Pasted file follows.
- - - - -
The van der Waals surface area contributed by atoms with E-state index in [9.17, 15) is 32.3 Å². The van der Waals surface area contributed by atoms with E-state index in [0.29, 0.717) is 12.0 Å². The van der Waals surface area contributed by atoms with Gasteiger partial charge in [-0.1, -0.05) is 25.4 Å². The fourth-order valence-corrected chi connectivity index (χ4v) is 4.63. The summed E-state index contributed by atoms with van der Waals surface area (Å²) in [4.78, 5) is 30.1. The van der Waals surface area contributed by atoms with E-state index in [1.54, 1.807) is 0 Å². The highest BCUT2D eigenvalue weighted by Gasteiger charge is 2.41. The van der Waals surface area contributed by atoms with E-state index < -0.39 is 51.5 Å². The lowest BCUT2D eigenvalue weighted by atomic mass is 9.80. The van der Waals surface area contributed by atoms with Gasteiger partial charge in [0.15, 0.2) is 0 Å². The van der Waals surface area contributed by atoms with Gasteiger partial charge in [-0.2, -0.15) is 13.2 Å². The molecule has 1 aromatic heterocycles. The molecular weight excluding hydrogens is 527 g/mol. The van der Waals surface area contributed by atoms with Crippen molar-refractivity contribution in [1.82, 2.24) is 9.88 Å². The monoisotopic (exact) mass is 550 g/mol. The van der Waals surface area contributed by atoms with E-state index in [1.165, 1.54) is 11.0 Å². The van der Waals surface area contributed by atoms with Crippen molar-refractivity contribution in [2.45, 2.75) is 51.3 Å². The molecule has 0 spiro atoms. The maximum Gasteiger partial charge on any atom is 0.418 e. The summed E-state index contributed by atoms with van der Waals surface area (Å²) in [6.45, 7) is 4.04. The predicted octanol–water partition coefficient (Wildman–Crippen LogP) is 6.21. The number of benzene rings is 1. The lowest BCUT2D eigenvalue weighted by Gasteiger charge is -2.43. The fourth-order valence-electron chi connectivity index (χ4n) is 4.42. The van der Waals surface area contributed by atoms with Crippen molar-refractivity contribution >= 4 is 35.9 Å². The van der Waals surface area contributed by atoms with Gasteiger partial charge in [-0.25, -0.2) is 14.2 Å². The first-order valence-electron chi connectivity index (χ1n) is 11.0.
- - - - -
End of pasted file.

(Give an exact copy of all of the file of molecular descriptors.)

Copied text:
The van der Waals surface area contributed by atoms with E-state index in [9.17, 15) is 32.3 Å². The van der Waals surface area contributed by atoms with E-state index in [0.29, 0.717) is 12.0 Å². The van der Waals surface area contributed by atoms with Gasteiger partial charge in [-0.1, -0.05) is 25.4 Å². The fourth-order valence-corrected chi connectivity index (χ4v) is 4.63. The summed E-state index contributed by atoms with van der Waals surface area (Å²) in [4.78, 5) is 30.1. The van der Waals surface area contributed by atoms with E-state index in [1.54, 1.807) is 0 Å². The highest BCUT2D eigenvalue weighted by Gasteiger charge is 2.41. The van der Waals surface area contributed by atoms with E-state index < -0.39 is 51.5 Å². The lowest BCUT2D eigenvalue weighted by atomic mass is 9.80. The van der Waals surface area contributed by atoms with Gasteiger partial charge in [0.15, 0.2) is 0 Å². The van der Waals surface area contributed by atoms with Gasteiger partial charge in [-0.2, -0.15) is 13.2 Å². The molecule has 1 aromatic heterocycles. The molecular weight excluding hydrogens is 527 g/mol. The van der Waals surface area contributed by atoms with Crippen molar-refractivity contribution in [1.82, 2.24) is 9.88 Å². The monoisotopic (exact) mass is 550 g/mol. The van der Waals surface area contributed by atoms with E-state index in [1.165, 1.54) is 11.0 Å². The van der Waals surface area contributed by atoms with Crippen molar-refractivity contribution in [2.45, 2.75) is 51.3 Å². The molecule has 0 spiro atoms. The maximum Gasteiger partial charge on any atom is 0.418 e. The summed E-state index contributed by atoms with van der Waals surface area (Å²) in [6.45, 7) is 4.04. The predicted octanol–water partition coefficient (Wildman–Crippen LogP) is 6.21. The number of benzene rings is 1. The lowest BCUT2D eigenvalue weighted by Gasteiger charge is -2.43. The fourth-order valence-electron chi connectivity index (χ4n) is 4.42. The van der Waals surface area contributed by atoms with Crippen molar-refractivity contribution >= 4 is 35.9 Å². The van der Waals surface area contributed by atoms with Gasteiger partial charge in [-0.25, -0.2) is 14.2 Å². The first-order valence-electron chi connectivity index (χ1n) is 11.0.